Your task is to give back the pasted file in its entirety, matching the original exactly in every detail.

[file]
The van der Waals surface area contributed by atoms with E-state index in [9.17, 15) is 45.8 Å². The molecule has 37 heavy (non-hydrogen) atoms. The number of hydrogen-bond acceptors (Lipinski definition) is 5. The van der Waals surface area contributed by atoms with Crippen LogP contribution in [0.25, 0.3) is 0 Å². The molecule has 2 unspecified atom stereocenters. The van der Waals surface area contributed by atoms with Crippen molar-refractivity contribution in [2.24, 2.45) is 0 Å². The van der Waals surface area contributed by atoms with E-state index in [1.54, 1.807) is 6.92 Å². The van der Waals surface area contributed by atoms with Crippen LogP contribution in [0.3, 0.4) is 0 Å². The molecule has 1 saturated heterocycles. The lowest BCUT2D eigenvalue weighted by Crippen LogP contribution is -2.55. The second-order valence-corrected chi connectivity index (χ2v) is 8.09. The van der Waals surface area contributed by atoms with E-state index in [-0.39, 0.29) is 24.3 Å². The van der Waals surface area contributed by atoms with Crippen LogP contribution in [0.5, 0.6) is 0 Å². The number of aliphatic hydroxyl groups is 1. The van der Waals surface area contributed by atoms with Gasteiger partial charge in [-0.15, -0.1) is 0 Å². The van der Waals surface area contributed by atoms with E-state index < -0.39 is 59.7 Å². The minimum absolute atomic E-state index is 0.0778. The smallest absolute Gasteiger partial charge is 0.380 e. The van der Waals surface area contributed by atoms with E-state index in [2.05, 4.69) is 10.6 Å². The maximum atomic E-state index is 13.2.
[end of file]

The van der Waals surface area contributed by atoms with E-state index in [9.17, 15) is 45.8 Å². The molecule has 37 heavy (non-hydrogen) atoms. The number of hydrogen-bond acceptors (Lipinski definition) is 5. The van der Waals surface area contributed by atoms with Crippen LogP contribution in [0.25, 0.3) is 0 Å². The molecule has 2 unspecified atom stereocenters. The van der Waals surface area contributed by atoms with Crippen molar-refractivity contribution in [2.24, 2.45) is 0 Å². The van der Waals surface area contributed by atoms with E-state index in [1.54, 1.807) is 6.92 Å². The van der Waals surface area contributed by atoms with Crippen LogP contribution in [0.3, 0.4) is 0 Å². The molecule has 1 saturated heterocycles. The lowest BCUT2D eigenvalue weighted by Crippen LogP contribution is -2.55. The second-order valence-corrected chi connectivity index (χ2v) is 8.09. The van der Waals surface area contributed by atoms with E-state index in [-0.39, 0.29) is 24.3 Å². The van der Waals surface area contributed by atoms with Crippen LogP contribution in [0.5, 0.6) is 0 Å². The number of aliphatic hydroxyl groups is 1. The van der Waals surface area contributed by atoms with Gasteiger partial charge in [-0.15, -0.1) is 0 Å². The van der Waals surface area contributed by atoms with E-state index < -0.39 is 59.7 Å². The minimum absolute atomic E-state index is 0.0778. The smallest absolute Gasteiger partial charge is 0.380 e. The van der Waals surface area contributed by atoms with E-state index in [2.05, 4.69) is 10.6 Å². The maximum atomic E-state index is 13.2.